File Download
Supplementary

postgraduate thesis: Young night drifters in Sham Shui Po

TitleYoung night drifters in Sham Shui Po
Authors
Issue Date2018
PublisherThe University of Hong Kong (Pokfulam, Hong Kong)
Citation
Yeung, C. S. [楊卡娜]. (2018). Young night drifters in Sham Shui Po. (Thesis). University of Hong Kong, Pokfulam, Hong Kong SAR.
AbstractThis research sought to understand the young night drifting phenomenon in Sham Shui Po from an alternative perspective. Building on previous temporal research of young night drifters, this project aimed to challenge the conventional approach of understanding night drifting activities by considering the wider implications of social and physical environments. The sociological elements − time scheduling, space interpretations and gender performances − will be discussed to investigate how young night drifting behaviour should be understood and analysed. The data of this research came from three paired in-depth interviews with six participants recruited through the local agency serving young night drifters in Sham Shui Po. The research findings uncovered that the time schedules among youngsters are generated by negotiations with various social institutions, personal relations and gender constructions. Together with the personal experiences of living conditions and spaces in Sham Shui Po, all of the above factors contribute to the establishment of night-time activities. This study has shown that rather than being a form of juvenile delinquency, the night drifting phenomenon among youngsters is merely a reaction to the social segregations and constraints of time, space and gender.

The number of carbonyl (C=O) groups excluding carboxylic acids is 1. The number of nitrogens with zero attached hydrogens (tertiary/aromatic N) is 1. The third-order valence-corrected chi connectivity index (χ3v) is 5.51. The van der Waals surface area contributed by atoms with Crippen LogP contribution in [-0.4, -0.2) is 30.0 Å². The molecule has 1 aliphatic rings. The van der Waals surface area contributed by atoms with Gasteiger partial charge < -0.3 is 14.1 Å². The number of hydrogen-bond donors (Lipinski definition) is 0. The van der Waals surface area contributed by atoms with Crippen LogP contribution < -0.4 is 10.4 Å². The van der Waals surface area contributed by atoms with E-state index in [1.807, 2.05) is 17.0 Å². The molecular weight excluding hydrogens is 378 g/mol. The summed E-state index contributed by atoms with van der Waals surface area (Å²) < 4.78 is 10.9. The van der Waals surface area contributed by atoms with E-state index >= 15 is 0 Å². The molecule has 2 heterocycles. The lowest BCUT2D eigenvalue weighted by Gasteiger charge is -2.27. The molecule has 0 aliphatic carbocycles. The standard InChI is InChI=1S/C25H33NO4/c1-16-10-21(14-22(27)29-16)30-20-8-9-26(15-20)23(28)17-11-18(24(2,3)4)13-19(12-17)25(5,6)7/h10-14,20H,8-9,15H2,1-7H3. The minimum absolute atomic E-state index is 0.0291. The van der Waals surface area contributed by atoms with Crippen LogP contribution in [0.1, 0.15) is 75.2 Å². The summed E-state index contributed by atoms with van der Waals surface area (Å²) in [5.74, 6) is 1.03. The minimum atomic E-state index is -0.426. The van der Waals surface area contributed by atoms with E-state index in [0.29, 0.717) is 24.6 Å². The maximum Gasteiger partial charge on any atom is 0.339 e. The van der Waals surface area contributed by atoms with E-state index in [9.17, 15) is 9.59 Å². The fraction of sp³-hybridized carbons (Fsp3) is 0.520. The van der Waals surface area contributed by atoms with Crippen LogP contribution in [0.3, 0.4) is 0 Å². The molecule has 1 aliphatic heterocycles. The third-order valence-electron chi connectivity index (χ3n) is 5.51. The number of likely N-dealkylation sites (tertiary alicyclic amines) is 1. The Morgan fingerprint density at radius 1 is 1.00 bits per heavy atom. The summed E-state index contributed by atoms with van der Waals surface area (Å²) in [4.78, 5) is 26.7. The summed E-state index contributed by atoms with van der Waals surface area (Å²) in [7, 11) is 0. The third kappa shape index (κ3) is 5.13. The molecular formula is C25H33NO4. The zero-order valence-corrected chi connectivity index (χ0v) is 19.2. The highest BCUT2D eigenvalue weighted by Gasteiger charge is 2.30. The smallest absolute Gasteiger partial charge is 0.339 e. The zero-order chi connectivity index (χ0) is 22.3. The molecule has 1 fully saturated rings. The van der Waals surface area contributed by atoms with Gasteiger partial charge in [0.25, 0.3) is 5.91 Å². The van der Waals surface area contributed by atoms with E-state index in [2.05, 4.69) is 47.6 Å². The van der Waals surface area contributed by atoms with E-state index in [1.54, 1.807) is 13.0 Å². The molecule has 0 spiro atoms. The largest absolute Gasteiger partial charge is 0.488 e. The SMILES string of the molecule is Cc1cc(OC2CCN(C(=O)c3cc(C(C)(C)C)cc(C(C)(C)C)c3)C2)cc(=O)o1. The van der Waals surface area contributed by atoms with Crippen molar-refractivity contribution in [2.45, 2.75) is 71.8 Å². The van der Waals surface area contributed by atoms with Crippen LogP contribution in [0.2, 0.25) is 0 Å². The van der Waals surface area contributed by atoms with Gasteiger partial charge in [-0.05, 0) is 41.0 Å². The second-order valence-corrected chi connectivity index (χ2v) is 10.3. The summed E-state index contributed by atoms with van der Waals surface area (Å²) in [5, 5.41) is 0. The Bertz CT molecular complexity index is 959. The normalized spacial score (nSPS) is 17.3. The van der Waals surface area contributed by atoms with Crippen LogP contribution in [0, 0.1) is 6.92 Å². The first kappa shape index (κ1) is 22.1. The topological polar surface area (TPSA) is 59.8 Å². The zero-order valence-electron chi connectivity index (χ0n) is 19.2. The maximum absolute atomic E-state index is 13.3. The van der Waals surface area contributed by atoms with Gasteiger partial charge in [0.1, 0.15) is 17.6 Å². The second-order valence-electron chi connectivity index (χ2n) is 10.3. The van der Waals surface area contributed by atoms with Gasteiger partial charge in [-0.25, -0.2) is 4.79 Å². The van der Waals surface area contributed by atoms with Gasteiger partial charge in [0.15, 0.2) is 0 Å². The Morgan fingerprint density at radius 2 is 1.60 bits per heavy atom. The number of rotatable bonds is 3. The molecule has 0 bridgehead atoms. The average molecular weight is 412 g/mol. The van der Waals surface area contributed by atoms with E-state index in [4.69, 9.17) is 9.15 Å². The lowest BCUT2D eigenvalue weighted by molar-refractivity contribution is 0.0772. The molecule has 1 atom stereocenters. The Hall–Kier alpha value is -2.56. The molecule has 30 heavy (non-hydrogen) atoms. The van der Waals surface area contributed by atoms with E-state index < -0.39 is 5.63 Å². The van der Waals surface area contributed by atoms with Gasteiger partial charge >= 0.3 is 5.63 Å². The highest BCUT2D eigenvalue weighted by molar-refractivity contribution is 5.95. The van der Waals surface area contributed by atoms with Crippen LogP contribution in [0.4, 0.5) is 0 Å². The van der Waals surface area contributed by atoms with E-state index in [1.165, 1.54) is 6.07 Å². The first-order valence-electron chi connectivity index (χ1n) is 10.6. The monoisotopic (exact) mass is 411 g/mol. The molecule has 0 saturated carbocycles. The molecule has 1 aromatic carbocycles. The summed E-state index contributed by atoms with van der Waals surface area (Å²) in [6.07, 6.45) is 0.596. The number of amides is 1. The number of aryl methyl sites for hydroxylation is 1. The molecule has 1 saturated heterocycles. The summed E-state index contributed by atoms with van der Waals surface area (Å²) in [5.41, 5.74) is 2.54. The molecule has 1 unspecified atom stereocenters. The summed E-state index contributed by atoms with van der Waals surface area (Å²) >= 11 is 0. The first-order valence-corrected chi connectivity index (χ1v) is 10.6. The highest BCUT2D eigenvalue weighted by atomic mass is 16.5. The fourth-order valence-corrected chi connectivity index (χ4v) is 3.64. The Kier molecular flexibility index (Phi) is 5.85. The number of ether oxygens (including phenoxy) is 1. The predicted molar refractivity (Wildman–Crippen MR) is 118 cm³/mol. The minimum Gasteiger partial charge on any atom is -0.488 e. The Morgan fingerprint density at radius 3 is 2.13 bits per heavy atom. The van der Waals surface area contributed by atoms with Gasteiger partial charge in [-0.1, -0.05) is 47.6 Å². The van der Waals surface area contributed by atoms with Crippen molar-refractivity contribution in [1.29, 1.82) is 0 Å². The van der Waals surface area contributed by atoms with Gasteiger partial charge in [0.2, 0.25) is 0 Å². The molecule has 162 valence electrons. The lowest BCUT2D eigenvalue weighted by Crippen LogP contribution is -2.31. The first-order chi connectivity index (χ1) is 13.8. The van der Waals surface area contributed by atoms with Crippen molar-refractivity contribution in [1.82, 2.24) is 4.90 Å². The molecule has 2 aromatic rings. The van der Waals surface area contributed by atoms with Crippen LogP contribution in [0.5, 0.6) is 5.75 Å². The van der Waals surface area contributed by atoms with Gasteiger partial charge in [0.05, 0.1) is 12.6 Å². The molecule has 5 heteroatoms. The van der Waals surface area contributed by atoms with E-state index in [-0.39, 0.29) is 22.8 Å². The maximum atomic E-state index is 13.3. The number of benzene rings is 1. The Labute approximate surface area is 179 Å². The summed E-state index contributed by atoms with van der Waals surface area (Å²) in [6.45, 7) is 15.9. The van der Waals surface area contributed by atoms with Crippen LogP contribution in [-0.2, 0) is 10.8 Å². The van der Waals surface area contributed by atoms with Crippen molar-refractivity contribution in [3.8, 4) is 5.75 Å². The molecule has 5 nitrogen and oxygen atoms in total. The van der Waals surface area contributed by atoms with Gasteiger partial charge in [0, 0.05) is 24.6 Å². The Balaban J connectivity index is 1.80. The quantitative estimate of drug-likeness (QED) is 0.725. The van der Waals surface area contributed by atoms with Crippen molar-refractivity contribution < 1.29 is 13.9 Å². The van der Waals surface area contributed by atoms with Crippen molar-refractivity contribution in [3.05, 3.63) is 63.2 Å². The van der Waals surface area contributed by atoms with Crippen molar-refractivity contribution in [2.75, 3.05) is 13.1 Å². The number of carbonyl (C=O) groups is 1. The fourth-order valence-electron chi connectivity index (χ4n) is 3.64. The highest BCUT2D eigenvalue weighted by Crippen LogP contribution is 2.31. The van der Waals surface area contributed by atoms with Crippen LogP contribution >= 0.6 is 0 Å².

DegreeMaster of Social Sciences
SubjectDrifters - China - Sham Shui Po
Dept/ProgramCriminology
Persistent Identifierhttp://hdl.handle.net/10722/264842

 

DC FieldValueLanguage
dc.contributor.authorYeung, Carla Siobhan-
dc.contributor.author楊卡娜-
dc.date.accessioned2018-10-31T03:01:24Z-
dc.date.available2018-10-31T03:01:24Z-
dc.date.issued2018-
dc.identifier.citationYeung, C. S. [楊卡娜]. (2018). Young night drifters in Sham Shui Po. (Thesis). University of Hong Kong, Pokfulam, Hong Kong SAR.-
dc.identifier.urihttp://hdl.handle.net/10722/264842-
dc.description.abstractThis research sought to understand the young night drifting phenomenon in Sham Shui Po from an alternative perspective. Building on previous temporal research of young night drifters, this project aimed to challenge the conventional approach of understanding night drifting activities by considering the wider implications of social and physical environments. The sociological elements − time scheduling, space interpretations and gender performances − will be discussed to investigate how young night drifting behaviour should be understood and analysed. The data of this research came from three paired in-depth interviews with six participants recruited through the local agency serving young night drifters in Sham Shui Po. The research findings uncovered that the time schedules among youngsters are generated by negotiations with various social institutions, personal relations and gender constructions. Together with the personal experiences of living conditions and spaces in Sham Shui Po, all of the above factors contribute to the establishment of night-time activities. This study has shown that rather than being a form of juvenile delinquency, the night drifting phenomenon among youngsters is merely a reaction to the social segregations and constraints of time, space and gender. -
dc.languageeng-
dc.publisherThe University of Hong Kong (Pokfulam, Hong Kong)-
dc.relation.ispartofHKU Theses Online (HKUTO)-
dc.rightsThe author retains all proprietary rights, (such as patent rights) and the right to use in future works.-
dc.rightsThis work is licensed under a Creative Commons Attribution-NonCommercial-NoDerivatives 4.0 International License.-
dc.subject.lcshDrifters - China - Sham Shui Po-
dc.titleYoung night drifters in Sham Shui Po-
dc.typePG_Thesis-
dc.description.thesisnameMaster of Social Sciences-
dc.description.thesislevelMaster-
dc.description.thesisdisciplineCriminology-
dc.description.naturepublished_or_final_version-
dc.date.hkucongregation2018-
dc.identifier.mmsid991044049989103414-

Export via OAI-PMH Interface in XML Formats


OR


Export to Other Non-XML Formats